Moore’s law has been the driver of semiconductor capabilities and cost for decades. This phenomenon is still being pushed by the likes of TSMC, Intel, and Samsung in logic, but in DRAM, it is dead. DRAM scaling slowed significantly nearly a decade ago and it is moving at a snail’s pace now. New DRAM nodes are now a tiny fraction of a shrink. Going from 20nm to sub 10nm is going to take at least 5 different incremental node shrinks.
Density has not doubled over even the last 5 years. Despite this, DRAM demand has continued to grow at an incredible pace. This is not a shocker to anyone who follows the semiconductor field.
The death of this scaling is what caused previous price spikes. As technology scaling slows, the only way to produce DRAM is with more wafers. It became a very capital-intensive task to increase DRAM bit output when this became true.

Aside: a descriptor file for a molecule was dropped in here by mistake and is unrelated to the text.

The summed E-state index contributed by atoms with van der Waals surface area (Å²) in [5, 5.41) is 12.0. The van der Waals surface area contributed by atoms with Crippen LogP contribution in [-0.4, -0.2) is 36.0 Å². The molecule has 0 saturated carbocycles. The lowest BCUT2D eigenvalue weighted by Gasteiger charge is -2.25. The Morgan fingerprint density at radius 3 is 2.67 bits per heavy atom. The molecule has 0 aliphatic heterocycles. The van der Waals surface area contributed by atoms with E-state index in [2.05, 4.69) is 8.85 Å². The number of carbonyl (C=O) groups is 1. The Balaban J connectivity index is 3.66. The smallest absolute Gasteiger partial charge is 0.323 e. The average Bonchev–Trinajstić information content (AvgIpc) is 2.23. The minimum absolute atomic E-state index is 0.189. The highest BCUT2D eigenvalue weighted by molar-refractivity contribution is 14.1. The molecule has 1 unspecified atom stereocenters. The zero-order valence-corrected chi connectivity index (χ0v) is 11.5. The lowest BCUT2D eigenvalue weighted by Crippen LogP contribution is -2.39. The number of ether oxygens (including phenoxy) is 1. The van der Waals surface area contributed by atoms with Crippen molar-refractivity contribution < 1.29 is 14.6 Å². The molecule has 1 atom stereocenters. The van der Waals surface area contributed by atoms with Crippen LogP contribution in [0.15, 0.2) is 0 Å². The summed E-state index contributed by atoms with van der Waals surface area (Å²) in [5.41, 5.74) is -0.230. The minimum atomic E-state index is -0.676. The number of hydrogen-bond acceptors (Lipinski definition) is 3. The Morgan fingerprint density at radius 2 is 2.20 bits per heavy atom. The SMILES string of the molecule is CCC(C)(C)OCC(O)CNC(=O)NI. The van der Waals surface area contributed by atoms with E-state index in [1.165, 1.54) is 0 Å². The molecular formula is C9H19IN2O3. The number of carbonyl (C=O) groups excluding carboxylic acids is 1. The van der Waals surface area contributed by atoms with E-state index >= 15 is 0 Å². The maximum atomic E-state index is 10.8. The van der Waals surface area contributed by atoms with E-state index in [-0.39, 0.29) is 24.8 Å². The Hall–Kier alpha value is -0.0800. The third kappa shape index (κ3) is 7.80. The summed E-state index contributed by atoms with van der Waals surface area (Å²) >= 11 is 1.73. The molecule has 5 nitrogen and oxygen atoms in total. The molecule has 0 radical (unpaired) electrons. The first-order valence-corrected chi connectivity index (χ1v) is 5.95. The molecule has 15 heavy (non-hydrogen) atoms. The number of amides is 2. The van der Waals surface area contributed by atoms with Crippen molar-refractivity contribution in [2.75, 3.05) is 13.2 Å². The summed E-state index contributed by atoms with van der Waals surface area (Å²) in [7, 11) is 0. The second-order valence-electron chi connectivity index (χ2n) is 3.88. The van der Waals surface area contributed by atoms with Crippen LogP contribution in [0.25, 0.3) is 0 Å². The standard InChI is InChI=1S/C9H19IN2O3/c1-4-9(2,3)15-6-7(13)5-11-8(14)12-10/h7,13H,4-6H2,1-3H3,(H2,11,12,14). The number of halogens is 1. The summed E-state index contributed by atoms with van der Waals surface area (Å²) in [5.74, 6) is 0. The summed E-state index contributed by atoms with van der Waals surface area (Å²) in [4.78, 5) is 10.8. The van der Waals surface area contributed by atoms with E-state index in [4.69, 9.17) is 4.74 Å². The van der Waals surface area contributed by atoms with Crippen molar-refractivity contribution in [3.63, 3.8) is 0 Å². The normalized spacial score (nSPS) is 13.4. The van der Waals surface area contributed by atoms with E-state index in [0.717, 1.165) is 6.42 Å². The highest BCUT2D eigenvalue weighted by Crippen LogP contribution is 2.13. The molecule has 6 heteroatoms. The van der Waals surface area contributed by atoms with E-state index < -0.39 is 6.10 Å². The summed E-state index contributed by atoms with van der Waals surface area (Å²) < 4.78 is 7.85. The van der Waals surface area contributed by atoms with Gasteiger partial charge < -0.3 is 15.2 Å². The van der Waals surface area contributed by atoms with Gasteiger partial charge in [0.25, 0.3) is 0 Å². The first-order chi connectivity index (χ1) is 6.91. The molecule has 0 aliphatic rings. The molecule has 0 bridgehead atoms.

Most of the wafer output increases will be coming from new fabs, as existing clean room space is bursting at the seams. This contrasts from Logic which requires much more clean room space and fab area for node shrinks, despite relatively stable wafer output on the leading edge.
More wafers require additional clean room space and semiconductor capital equipment. This spells great news for the likes of Applied Materials, ASML, Lam Reaseach, KLA-Tencor, and Tokyo Electron. Not all of these companies stand to gain the same and investors should keep this in mind when targeting the DRAM semi capital equipment market.